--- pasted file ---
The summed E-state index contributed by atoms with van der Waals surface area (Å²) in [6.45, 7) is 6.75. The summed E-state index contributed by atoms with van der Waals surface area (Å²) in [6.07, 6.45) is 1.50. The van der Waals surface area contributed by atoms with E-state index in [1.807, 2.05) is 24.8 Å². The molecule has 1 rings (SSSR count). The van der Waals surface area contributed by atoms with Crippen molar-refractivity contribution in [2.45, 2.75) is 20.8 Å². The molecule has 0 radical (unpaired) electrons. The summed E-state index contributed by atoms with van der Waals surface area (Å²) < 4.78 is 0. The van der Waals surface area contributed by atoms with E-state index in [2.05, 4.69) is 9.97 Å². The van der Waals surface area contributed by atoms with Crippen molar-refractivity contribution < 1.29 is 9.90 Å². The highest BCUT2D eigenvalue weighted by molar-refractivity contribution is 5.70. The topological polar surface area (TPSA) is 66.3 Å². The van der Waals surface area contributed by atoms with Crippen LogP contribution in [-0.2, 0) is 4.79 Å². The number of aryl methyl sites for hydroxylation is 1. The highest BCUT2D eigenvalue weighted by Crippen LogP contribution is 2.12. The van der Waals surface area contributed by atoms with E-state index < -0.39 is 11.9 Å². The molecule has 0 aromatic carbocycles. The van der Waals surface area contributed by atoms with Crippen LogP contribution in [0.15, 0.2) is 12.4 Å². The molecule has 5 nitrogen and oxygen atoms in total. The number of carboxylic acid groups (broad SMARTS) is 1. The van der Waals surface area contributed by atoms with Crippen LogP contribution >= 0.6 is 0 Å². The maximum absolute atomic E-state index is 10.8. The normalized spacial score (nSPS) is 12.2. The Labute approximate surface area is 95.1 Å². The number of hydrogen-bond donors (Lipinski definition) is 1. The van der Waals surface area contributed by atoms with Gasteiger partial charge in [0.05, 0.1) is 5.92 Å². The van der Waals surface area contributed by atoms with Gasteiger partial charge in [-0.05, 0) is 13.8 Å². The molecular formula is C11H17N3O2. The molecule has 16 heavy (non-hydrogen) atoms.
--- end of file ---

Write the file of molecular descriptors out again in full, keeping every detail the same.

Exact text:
The summed E-state index contributed by atoms with van der Waals surface area (Å²) in [6.45, 7) is 6.75. The summed E-state index contributed by atoms with van der Waals surface area (Å²) in [6.07, 6.45) is 1.50. The van der Waals surface area contributed by atoms with E-state index in [1.807, 2.05) is 24.8 Å². The molecule has 1 rings (SSSR count). The van der Waals surface area contributed by atoms with Crippen molar-refractivity contribution in [2.45, 2.75) is 20.8 Å². The molecule has 0 radical (unpaired) electrons. The summed E-state index contributed by atoms with van der Waals surface area (Å²) < 4.78 is 0. The van der Waals surface area contributed by atoms with E-state index in [2.05, 4.69) is 9.97 Å². The van der Waals surface area contributed by atoms with Crippen molar-refractivity contribution < 1.29 is 9.90 Å². The highest BCUT2D eigenvalue weighted by molar-refractivity contribution is 5.70. The topological polar surface area (TPSA) is 66.3 Å². The van der Waals surface area contributed by atoms with Crippen LogP contribution in [-0.2, 0) is 4.79 Å². The number of aryl methyl sites for hydroxylation is 1. The highest BCUT2D eigenvalue weighted by Crippen LogP contribution is 2.12. The van der Waals surface area contributed by atoms with E-state index < -0.39 is 11.9 Å². The molecule has 0 aromatic carbocycles. The van der Waals surface area contributed by atoms with Crippen LogP contribution in [0.15, 0.2) is 12.4 Å². The molecule has 5 nitrogen and oxygen atoms in total. The number of carboxylic acid groups (broad SMARTS) is 1. The van der Waals surface area contributed by atoms with Crippen LogP contribution >= 0.6 is 0 Å². The maximum absolute atomic E-state index is 10.8. The normalized spacial score (nSPS) is 12.2. The Labute approximate surface area is 95.1 Å². The number of hydrogen-bond donors (Lipinski definition) is 1. The van der Waals surface area contributed by atoms with Gasteiger partial charge in [0.05, 0.1) is 5.92 Å². The van der Waals surface area contributed by atoms with Gasteiger partial charge in [-0.05, 0) is 13.8 Å². The molecular formula is C11H17N3O2. The molecule has 16 heavy (non-hydrogen) atoms.